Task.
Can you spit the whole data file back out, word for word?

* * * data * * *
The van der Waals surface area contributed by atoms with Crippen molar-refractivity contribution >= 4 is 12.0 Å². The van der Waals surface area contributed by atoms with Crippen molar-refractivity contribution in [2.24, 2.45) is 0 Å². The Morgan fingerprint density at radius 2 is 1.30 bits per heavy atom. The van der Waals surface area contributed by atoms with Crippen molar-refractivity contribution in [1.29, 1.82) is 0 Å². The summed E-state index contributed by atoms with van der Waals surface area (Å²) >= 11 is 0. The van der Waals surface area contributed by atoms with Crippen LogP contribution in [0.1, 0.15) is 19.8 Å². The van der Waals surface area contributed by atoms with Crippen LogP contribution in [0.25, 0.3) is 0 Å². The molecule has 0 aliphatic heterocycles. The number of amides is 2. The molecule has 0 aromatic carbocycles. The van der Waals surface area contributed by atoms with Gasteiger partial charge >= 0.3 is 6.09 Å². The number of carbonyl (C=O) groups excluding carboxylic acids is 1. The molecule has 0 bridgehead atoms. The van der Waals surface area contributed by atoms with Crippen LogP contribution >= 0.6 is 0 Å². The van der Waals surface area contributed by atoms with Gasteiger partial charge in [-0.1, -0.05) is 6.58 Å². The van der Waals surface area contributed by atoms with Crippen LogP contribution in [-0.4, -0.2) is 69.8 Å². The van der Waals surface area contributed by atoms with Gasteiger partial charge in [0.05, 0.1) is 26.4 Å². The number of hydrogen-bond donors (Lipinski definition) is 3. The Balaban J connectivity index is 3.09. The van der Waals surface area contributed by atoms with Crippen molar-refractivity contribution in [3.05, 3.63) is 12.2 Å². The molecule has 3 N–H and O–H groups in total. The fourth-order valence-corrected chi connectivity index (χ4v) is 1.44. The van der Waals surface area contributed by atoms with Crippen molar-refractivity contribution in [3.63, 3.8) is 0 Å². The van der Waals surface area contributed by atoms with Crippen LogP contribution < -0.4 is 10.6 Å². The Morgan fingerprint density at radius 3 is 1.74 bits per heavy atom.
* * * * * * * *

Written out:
The van der Waals surface area contributed by atoms with Crippen molar-refractivity contribution >= 4 is 12.0 Å². The van der Waals surface area contributed by atoms with Crippen molar-refractivity contribution in [2.24, 2.45) is 0 Å². The Morgan fingerprint density at radius 2 is 1.30 bits per heavy atom. The van der Waals surface area contributed by atoms with Crippen molar-refractivity contribution in [1.29, 1.82) is 0 Å². The summed E-state index contributed by atoms with van der Waals surface area (Å²) >= 11 is 0. The van der Waals surface area contributed by atoms with Crippen LogP contribution in [0.1, 0.15) is 19.8 Å². The van der Waals surface area contributed by atoms with Crippen LogP contribution in [0.25, 0.3) is 0 Å². The molecule has 0 aliphatic heterocycles. The number of amides is 2. The molecule has 0 aromatic carbocycles. The van der Waals surface area contributed by atoms with Gasteiger partial charge >= 0.3 is 6.09 Å². The number of carbonyl (C=O) groups excluding carboxylic acids is 1. The molecule has 0 bridgehead atoms. The van der Waals surface area contributed by atoms with Crippen LogP contribution >= 0.6 is 0 Å². The van der Waals surface area contributed by atoms with Gasteiger partial charge in [-0.1, -0.05) is 6.58 Å². The van der Waals surface area contributed by atoms with Crippen LogP contribution in [-0.4, -0.2) is 69.8 Å². The van der Waals surface area contributed by atoms with Gasteiger partial charge in [0.05, 0.1) is 26.4 Å². The number of hydrogen-bond donors (Lipinski definition) is 3. The Balaban J connectivity index is 3.09. The van der Waals surface area contributed by atoms with Crippen molar-refractivity contribution in [3.05, 3.63) is 12.2 Å². The molecule has 3 N–H and O–H groups in total. The fourth-order valence-corrected chi connectivity index (χ4v) is 1.44. The van der Waals surface area contributed by atoms with Crippen molar-refractivity contribution in [3.63, 3.8) is 0 Å². The van der Waals surface area contributed by atoms with Crippen LogP contribution < -0.4 is 10.6 Å². The Morgan fingerprint density at radius 3 is 1.74 bits per heavy atom.